Saturday, March 10, 2007

An Appeal for Opinions

As it is Saturday, and I have a rare quiet moment in the house (boy is sleeping and my wife is at the dentist), I sat down to hammer out some content on the wiki for this week's workshops. Since it lent itself most to this format, I began putting together my resources for "Welcome to Web 2.0" and soon realized that there were too many directions to go in. And if I am feeling that way, how do I expect my teachers to feel when I begin talking to them on Thursday?

The class is broken into three, one-hour sessions, one-week apart, and I thought the best thing to do then was to separate the class into three sections: what is Web 2.0, RSS Feeds and using the web to work "for" you, and a student collaboration piece. Now, my question to the world at large is fairly simple and beautifully complex: based on those three categories, where do you think I should take them? Teachers: what would you want to be taught about Web 2.0 and its classroom uses or what has stuck with you from any workshops or formal training? Technologists: what do you think the most essential message is in terms of what teachers should see in order to connect to their students? Admins: What do you want your teachers to know?

I want the staff to walk out of the meeting not necessarily armed with a ready-made lesson for them to take to class, but with a little cognitive dissonance. They should be energized but slightly unsettled to the point that they email during the week, or post on the discussion board of the wiki because they want more clarity. Yet, I don't want to have them tune out the tech guy because I am talking over their heads.

Any feedback would be greatly appreciated.


Drussell said...

Great wiki! I, too, have tried to make an instructional wiki for technology workshops. Feel free to visit:

I plan on visiting yours often to see what new ideas you have added. Keep up the good work.


Barbara said...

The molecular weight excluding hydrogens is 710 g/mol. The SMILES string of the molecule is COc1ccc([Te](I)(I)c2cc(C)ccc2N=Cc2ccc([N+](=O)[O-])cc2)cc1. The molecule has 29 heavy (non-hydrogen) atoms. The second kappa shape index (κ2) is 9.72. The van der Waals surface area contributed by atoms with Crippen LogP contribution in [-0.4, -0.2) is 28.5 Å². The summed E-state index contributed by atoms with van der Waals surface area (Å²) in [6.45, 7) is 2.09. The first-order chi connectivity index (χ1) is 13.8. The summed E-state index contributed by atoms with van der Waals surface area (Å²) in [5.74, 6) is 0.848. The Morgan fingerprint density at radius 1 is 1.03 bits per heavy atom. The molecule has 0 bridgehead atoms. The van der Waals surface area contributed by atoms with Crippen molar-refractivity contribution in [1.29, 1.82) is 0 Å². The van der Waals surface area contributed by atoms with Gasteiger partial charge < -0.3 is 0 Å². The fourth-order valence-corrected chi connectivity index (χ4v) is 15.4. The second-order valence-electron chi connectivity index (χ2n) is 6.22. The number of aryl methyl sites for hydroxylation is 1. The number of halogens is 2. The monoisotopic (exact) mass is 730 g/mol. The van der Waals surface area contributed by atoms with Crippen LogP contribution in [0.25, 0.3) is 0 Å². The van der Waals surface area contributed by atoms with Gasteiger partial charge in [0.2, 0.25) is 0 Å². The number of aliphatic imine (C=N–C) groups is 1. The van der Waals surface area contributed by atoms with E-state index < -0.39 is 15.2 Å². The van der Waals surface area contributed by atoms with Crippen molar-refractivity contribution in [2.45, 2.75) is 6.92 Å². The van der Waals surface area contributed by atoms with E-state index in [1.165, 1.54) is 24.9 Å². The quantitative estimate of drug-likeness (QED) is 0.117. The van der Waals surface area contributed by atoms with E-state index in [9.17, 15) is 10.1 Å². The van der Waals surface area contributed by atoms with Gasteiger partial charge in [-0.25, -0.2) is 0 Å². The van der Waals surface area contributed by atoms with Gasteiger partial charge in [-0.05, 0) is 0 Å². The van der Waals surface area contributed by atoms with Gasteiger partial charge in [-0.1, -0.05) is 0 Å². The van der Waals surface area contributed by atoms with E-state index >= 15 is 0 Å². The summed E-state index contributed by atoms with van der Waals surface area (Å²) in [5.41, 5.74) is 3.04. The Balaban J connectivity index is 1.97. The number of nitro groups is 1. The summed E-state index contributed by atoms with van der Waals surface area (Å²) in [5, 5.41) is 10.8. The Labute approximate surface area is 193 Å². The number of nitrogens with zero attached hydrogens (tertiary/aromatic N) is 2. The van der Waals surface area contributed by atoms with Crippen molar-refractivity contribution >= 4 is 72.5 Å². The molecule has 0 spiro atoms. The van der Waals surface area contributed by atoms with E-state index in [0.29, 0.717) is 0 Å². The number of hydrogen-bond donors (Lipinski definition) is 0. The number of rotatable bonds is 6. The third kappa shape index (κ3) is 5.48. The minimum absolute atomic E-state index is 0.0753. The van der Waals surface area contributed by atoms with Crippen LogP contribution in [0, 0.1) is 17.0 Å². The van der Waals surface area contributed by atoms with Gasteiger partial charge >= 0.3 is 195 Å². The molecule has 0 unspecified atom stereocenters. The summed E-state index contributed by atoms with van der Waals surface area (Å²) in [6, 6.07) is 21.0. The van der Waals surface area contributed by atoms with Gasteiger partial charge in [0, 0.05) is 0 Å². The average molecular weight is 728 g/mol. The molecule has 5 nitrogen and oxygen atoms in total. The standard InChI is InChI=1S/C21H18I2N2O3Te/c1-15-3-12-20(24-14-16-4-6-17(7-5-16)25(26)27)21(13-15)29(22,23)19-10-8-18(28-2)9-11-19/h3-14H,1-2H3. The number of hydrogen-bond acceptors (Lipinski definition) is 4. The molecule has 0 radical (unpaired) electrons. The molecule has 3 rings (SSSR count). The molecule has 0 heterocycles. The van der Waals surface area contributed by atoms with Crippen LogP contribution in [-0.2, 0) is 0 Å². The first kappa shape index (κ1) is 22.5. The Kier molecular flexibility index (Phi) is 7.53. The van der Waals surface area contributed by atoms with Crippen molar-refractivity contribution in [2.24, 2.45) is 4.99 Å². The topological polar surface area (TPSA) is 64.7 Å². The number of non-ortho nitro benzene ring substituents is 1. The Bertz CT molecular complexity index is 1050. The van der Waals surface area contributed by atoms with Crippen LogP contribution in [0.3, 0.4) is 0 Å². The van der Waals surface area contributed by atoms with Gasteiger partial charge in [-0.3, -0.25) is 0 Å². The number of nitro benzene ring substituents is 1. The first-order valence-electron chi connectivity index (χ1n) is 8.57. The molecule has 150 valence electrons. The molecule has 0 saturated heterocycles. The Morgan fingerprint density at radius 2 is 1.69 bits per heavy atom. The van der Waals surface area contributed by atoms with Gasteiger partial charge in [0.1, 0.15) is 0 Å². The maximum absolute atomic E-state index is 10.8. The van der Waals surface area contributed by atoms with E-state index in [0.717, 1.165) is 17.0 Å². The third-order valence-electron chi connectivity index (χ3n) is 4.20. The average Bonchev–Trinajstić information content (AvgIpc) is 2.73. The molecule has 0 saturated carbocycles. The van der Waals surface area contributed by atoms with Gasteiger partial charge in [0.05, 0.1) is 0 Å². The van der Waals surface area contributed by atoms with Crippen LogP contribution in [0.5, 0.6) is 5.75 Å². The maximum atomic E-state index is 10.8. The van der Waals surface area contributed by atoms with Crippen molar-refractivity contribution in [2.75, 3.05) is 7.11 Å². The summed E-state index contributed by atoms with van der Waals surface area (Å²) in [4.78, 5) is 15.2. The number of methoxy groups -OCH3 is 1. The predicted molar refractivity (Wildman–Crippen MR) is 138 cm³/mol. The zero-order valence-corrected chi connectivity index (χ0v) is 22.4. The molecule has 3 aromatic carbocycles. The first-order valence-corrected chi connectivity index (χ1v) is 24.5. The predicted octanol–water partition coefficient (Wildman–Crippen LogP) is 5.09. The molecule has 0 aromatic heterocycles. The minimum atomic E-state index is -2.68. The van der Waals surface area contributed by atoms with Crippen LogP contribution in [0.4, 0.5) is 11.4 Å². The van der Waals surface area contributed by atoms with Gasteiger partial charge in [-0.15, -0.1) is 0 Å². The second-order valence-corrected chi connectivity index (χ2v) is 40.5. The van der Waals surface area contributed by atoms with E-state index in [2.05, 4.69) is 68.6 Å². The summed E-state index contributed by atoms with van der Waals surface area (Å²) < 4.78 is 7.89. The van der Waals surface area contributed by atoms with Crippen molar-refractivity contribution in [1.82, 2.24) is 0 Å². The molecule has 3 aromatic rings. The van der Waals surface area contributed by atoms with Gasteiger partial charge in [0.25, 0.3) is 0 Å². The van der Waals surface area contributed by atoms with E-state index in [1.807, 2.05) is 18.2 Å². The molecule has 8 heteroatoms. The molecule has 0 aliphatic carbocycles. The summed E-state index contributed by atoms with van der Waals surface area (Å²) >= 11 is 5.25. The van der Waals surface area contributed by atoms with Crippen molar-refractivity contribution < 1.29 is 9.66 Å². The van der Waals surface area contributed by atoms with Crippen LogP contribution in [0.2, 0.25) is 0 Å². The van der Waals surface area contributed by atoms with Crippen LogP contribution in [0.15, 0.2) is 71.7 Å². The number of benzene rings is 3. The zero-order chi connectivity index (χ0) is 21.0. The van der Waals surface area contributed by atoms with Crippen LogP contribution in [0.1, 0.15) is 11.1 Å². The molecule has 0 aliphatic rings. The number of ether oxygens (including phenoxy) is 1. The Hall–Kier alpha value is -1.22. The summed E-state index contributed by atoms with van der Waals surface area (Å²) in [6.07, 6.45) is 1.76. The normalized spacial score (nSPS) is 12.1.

It is Sunday morning and I am trying to catch up with my reading and there was your request for input.
I hate to answer a question with a question but the first consideration is what understanding do the teachers have of the need for embracing technology. The story of the digital world....
I tried to start my teachers ( after we explored the story) with RSS and it just confused them. I think giving them the luxury of time to explore edu blog sites and to discuss what they read is the door in to make them want and understand RSS. I also think showing how other teachers around the world are connecting students and using these new tools is powerful. My teachers wanted to see the potential in action. One thing we also did was visit some student projects and leave comments. These luxury of time activities led to more openness to the technical training. By the way they also loved the videos you have on your wiki.

I do not know if this helps but it is what is working for me.

Patrick Higgins said...

Thanks Danita. A bunch of teachers in the district are now starting to latch onto the idea of using a wiki as a great way to extend their classrooms a bit further than the 40 minutes per day we see them. I thought this might sway the rest if I included them on what used to be hallowed ground for the tech department.


You've given me some insight here. I think what I will include is a section of the wiki, maybe early on, that showcases what teachers like Vicki Davis, Clay Burell, and Darren Kuropatwa are doing with wikis and with other Web 2.0 tools. Do you have any other teachers out there off the top of your head who are doing things worth showing?

Konrad Glogowski said...

I know it's too late now since your presentation is on Thursday, but I just wanted to add two suggestions:

1. I agree with Barbara - your audience needs to see what the edublogosphere is like. Once they see the energy, the discussions, the questions they will most likely want to be part of it, either by keeping track of the discussions or contributing through their own blog or a wiki. That's when a discussion on RSS will be most helpful.

2. I think it's always a good idea to talk about how the technology changes the notion of teaching and learning. For example, years ago, I needed to take a course to improve my German. Now, I can access resources online and read, listen to, and interact with authentic materials produced in that language. In short, I do not need an instructor. So, what are learners like today? What are teenagers like? What do they do online? Why? How does that impact our classroom practice? Web 1.0 was about push, Web 2.0 is about pull. That has a huge impact on education.

Just a thought!

Patrick Higgins said...


Thanks for the advice. Check out the wiki in progress at

I can't stop adding resources!